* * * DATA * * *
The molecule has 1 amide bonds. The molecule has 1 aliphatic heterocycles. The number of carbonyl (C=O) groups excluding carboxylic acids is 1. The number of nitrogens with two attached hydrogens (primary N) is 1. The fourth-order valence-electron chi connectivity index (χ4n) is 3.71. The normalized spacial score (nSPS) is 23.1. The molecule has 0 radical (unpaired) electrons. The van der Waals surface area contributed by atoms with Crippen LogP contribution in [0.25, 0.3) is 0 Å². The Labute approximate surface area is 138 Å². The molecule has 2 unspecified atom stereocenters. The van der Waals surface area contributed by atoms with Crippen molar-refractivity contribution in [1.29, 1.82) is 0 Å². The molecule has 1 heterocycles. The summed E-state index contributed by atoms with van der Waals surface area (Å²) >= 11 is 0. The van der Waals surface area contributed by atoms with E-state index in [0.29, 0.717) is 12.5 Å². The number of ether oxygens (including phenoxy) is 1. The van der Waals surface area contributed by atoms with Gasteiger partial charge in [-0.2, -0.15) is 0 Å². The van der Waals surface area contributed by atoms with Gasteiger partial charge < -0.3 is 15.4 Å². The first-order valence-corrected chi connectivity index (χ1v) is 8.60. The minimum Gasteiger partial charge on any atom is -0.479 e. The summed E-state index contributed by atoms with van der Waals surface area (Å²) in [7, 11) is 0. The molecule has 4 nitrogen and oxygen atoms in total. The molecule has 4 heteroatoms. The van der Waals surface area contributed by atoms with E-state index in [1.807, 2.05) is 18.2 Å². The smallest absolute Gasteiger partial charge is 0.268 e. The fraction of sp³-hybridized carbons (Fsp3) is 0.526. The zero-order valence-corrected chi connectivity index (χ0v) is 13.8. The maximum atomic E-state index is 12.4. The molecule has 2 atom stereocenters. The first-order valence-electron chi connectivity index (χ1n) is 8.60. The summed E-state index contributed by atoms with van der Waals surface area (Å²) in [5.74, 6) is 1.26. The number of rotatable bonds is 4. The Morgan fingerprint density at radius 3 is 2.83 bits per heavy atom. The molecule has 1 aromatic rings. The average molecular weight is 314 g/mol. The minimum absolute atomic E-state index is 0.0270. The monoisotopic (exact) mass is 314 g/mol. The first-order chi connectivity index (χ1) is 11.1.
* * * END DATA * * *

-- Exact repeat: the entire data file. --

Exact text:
The molecule has 1 amide bonds. The molecule has 1 aliphatic heterocycles. The number of carbonyl (C=O) groups excluding carboxylic acids is 1. The number of nitrogens with two attached hydrogens (primary N) is 1. The fourth-order valence-electron chi connectivity index (χ4n) is 3.71. The normalized spacial score (nSPS) is 23.1. The molecule has 0 radical (unpaired) electrons. The van der Waals surface area contributed by atoms with Crippen LogP contribution in [0.25, 0.3) is 0 Å². The Labute approximate surface area is 138 Å². The molecule has 2 unspecified atom stereocenters. The van der Waals surface area contributed by atoms with Crippen molar-refractivity contribution in [1.29, 1.82) is 0 Å². The molecule has 1 heterocycles. The summed E-state index contributed by atoms with van der Waals surface area (Å²) >= 11 is 0. The van der Waals surface area contributed by atoms with E-state index in [0.29, 0.717) is 12.5 Å². The number of ether oxygens (including phenoxy) is 1. The van der Waals surface area contributed by atoms with Gasteiger partial charge in [-0.2, -0.15) is 0 Å². The van der Waals surface area contributed by atoms with Gasteiger partial charge < -0.3 is 15.4 Å². The first-order valence-corrected chi connectivity index (χ1v) is 8.60. The minimum Gasteiger partial charge on any atom is -0.479 e. The summed E-state index contributed by atoms with van der Waals surface area (Å²) in [7, 11) is 0. The molecule has 4 nitrogen and oxygen atoms in total. The molecule has 4 heteroatoms. The van der Waals surface area contributed by atoms with E-state index in [1.807, 2.05) is 18.2 Å². The smallest absolute Gasteiger partial charge is 0.268 e. The fraction of sp³-hybridized carbons (Fsp3) is 0.526. The zero-order valence-corrected chi connectivity index (χ0v) is 13.8. The maximum atomic E-state index is 12.4. The molecule has 2 atom stereocenters. The first-order valence-electron chi connectivity index (χ1n) is 8.60. The summed E-state index contributed by atoms with van der Waals surface area (Å²) in [5.74, 6) is 1.26. The number of rotatable bonds is 4. The Morgan fingerprint density at radius 3 is 2.83 bits per heavy atom. The molecule has 1 aromatic rings. The average molecular weight is 314 g/mol. The minimum absolute atomic E-state index is 0.0270. The monoisotopic (exact) mass is 314 g/mol. The first-order chi connectivity index (χ1) is 11.1.